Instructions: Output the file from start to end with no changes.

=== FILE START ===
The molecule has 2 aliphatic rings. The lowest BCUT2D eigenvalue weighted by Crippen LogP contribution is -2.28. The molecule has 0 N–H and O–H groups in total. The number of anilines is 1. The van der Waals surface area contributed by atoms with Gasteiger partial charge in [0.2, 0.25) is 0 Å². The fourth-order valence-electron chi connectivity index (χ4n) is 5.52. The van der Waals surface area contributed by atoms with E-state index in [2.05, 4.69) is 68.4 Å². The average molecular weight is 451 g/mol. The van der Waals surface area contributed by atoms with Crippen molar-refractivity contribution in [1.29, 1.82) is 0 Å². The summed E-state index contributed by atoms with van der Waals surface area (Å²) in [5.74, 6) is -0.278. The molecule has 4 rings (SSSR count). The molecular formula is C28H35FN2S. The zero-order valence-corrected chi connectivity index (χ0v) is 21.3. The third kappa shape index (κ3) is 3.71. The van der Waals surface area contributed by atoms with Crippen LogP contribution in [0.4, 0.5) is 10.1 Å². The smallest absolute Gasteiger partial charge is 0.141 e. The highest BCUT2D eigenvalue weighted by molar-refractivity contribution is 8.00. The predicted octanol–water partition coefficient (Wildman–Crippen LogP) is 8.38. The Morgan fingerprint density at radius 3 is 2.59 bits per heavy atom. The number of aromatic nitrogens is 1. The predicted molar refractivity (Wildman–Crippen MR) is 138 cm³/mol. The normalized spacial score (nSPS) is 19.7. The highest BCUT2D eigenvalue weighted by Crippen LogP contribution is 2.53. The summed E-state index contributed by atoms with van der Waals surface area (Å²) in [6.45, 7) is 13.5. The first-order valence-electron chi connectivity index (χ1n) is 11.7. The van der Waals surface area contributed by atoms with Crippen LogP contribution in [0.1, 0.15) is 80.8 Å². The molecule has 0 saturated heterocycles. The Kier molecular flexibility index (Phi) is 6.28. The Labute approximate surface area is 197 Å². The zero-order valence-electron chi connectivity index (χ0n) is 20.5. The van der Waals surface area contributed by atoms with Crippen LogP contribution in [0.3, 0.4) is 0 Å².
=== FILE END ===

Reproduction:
The molecule has 2 aliphatic rings. The lowest BCUT2D eigenvalue weighted by Crippen LogP contribution is -2.28. The molecule has 0 N–H and O–H groups in total. The number of anilines is 1. The van der Waals surface area contributed by atoms with Gasteiger partial charge in [0.2, 0.25) is 0 Å². The fourth-order valence-electron chi connectivity index (χ4n) is 5.52. The van der Waals surface area contributed by atoms with E-state index in [2.05, 4.69) is 68.4 Å². The average molecular weight is 451 g/mol. The van der Waals surface area contributed by atoms with Crippen molar-refractivity contribution in [1.29, 1.82) is 0 Å². The summed E-state index contributed by atoms with van der Waals surface area (Å²) in [5.74, 6) is -0.278. The molecule has 4 rings (SSSR count). The molecular formula is C28H35FN2S. The zero-order valence-corrected chi connectivity index (χ0v) is 21.3. The third kappa shape index (κ3) is 3.71. The van der Waals surface area contributed by atoms with Crippen LogP contribution in [0.4, 0.5) is 10.1 Å². The smallest absolute Gasteiger partial charge is 0.141 e. The highest BCUT2D eigenvalue weighted by molar-refractivity contribution is 8.00. The predicted octanol–water partition coefficient (Wildman–Crippen LogP) is 8.38. The Morgan fingerprint density at radius 3 is 2.59 bits per heavy atom. The number of aromatic nitrogens is 1. The predicted molar refractivity (Wildman–Crippen MR) is 138 cm³/mol. The normalized spacial score (nSPS) is 19.7. The highest BCUT2D eigenvalue weighted by Crippen LogP contribution is 2.53. The summed E-state index contributed by atoms with van der Waals surface area (Å²) in [6.45, 7) is 13.5. The first-order valence-electron chi connectivity index (χ1n) is 11.7. The van der Waals surface area contributed by atoms with Crippen LogP contribution in [0.1, 0.15) is 80.8 Å². The molecule has 0 saturated heterocycles. The Kier molecular flexibility index (Phi) is 6.28. The Labute approximate surface area is 197 Å². The zero-order valence-electron chi connectivity index (χ0n) is 20.5. The van der Waals surface area contributed by atoms with Crippen LogP contribution in [0.3, 0.4) is 0 Å².